We asked Chicago-based artist Diane Simpson to participate in our 4 Things series by sharing four things that influence her artwork. See her work in the current BMO Harris Bank Chicago Works exhibition, on view through July 3.
on perfume bottles
Perfume bottles, like the ones shown above, are designed with a variety of shapes, materials, colors, and opacities. Though the perfume containers all require the same individual sections (e.g. bottle, cord, tassel, pump) in order to serve the same function, they differ greatly. I like this marvelous variance on a theme. I can appreciate each bottle if viewed alone, but as a grouping, the comparisons are what I find most interesting. For my own work, I rely on objects from the “built world” that are visually meaningful to me. I look for the formal qualities of shape, texture, and pattern in an object, and examine how these elements work together to form a harmonious whole.
Japanese Inns and Packaging
on japanese inns
Both of these photographs, taken on a trip to Japan, illustrate the famous phrase “form follows function,” coined by architect Louis Sullivan.
Outside an old inn in Ise, I was impressed with the pattern and tactile quality of the roof, which resulted from the repetition and positioning of identical tiles. From this view, I could also see a line-up of kimonos hanging out to dry, creating a similarly repetitive yet different pattern. The patterns were achieved with very different materials—one structurally solid, the other soft and fluid, yet in both cases, form followed function. Placed together, their contrasting materials and yet comparable effect, made the viewing experience especially memorable for me.
In my own work, soft versus solid materials play an important role. My sources have consistently related to clothing and my process of developing a form for sculpture begins with a specific image of a section of clothing. Through an extensive drawing process, the original shape and soft, fluid material of my source is abstracted, becoming more architectural in shape and requiring the need for a more structured and solid material.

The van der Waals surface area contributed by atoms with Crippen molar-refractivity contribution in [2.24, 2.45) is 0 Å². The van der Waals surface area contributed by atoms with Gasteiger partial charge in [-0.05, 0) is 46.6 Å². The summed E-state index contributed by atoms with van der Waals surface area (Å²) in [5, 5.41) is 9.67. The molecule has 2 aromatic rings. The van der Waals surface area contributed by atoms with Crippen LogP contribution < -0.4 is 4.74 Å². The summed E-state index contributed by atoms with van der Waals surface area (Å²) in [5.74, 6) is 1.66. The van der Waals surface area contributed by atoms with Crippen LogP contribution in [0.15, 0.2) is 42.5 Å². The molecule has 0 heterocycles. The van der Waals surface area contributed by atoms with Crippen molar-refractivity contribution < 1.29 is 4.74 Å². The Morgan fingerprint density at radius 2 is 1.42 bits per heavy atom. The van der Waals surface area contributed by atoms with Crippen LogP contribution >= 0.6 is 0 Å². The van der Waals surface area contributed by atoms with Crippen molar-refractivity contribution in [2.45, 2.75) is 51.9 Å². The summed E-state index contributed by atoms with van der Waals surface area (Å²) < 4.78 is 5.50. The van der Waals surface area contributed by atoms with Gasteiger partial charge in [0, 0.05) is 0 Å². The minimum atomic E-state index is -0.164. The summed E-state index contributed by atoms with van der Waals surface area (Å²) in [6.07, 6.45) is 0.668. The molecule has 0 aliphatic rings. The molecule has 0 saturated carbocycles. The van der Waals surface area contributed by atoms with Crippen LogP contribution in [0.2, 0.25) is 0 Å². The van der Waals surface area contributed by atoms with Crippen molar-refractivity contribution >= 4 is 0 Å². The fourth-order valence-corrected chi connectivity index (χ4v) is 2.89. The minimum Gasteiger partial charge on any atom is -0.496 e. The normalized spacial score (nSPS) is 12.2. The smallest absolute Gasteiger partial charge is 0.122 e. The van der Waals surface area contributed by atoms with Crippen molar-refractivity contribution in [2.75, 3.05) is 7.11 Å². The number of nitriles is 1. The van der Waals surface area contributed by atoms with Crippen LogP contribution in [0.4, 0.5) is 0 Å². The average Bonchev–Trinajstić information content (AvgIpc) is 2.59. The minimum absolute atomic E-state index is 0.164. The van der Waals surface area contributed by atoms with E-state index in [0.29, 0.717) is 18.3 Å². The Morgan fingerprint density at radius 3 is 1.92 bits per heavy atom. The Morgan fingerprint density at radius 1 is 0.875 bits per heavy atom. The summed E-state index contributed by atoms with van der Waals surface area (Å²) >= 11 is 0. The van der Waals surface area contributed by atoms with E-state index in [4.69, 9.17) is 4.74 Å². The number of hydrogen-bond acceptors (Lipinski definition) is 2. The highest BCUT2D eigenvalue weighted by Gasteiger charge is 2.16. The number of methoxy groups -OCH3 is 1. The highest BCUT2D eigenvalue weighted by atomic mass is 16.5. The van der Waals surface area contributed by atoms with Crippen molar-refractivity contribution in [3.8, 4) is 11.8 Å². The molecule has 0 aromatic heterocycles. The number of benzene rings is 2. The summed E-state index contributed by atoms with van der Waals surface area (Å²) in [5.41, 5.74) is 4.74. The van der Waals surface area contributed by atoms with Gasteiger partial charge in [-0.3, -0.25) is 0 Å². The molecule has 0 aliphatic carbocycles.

This photograph, which was part of a food display in a Tokyo department store, is an example of Tsutsumi, a traditional Japanese form of packaging. It illustrates the same principle of form following function. With both examples, I’m interested in how their shapes are not arbitrary, but instead are a result of the process of construction. As with my own work, process is not hidden, and shapes and surface embellishment are an integral part of the structure.
Linoleum and Wallpaper
I’m starting to realize how influential my memories are in relation to my choice of sculptural materials. As a child growing up in the mid-forties, I clearly remember a geometric art-deco linoleum pattern on my kitchen floor. I was determined to hunt down a similarly patterned linoleum to use on a particular sculpture. The sculpture, Apron III, suggested a figure and included a mid-section that might reference both a serving tray and a section of clothing called a peplum. My choice of color and high-gloss paint finish for this sculpture was reminiscent of that early kitchen. For the sculpture’s mid-section, I was hoping to find a piece of vintage linoleum with the geometric pattern I remembered on that kitchen floor. It suddenly dawned on me that I had seen a very similar pattern loosely covering a small closet in the attic of my current 1920s house. It was a truly “eureka!” moment. I managed to salvage just enough of the well-worn linoleum to cover two areas of the sculpture.
While searching on the web for materials from the deco period for the Window Dressing project, I once again experienced a serendipitous moment. I found a place in New York City that sold vintage wallpapers and linoleum. They had several rolls of original 1928 wallpaper almost identical to that same linoleum pattern. It was the perfect solution for one of the Window Dressing backgrounds.
on medieval perspective
I have a keen interest in the way space is described in Indian and Persian miniature paintings. This pre-Renaissance system of parallel perspective, with its oblique tilted planes, creates a shallow space and the feeling of a bird’s eye view. To me, it feels very immediate and also a bit ambiguous and disorienting. For my preliminary drawings for sculpture, I have adopted a similar type of perspective, using parallel angles going back in space. It allows me to clearly develop a form on paper that can then be directly transferred to the three-dimensional construction. An example of this type of perspective can be seen in my drawing Cradle Forms.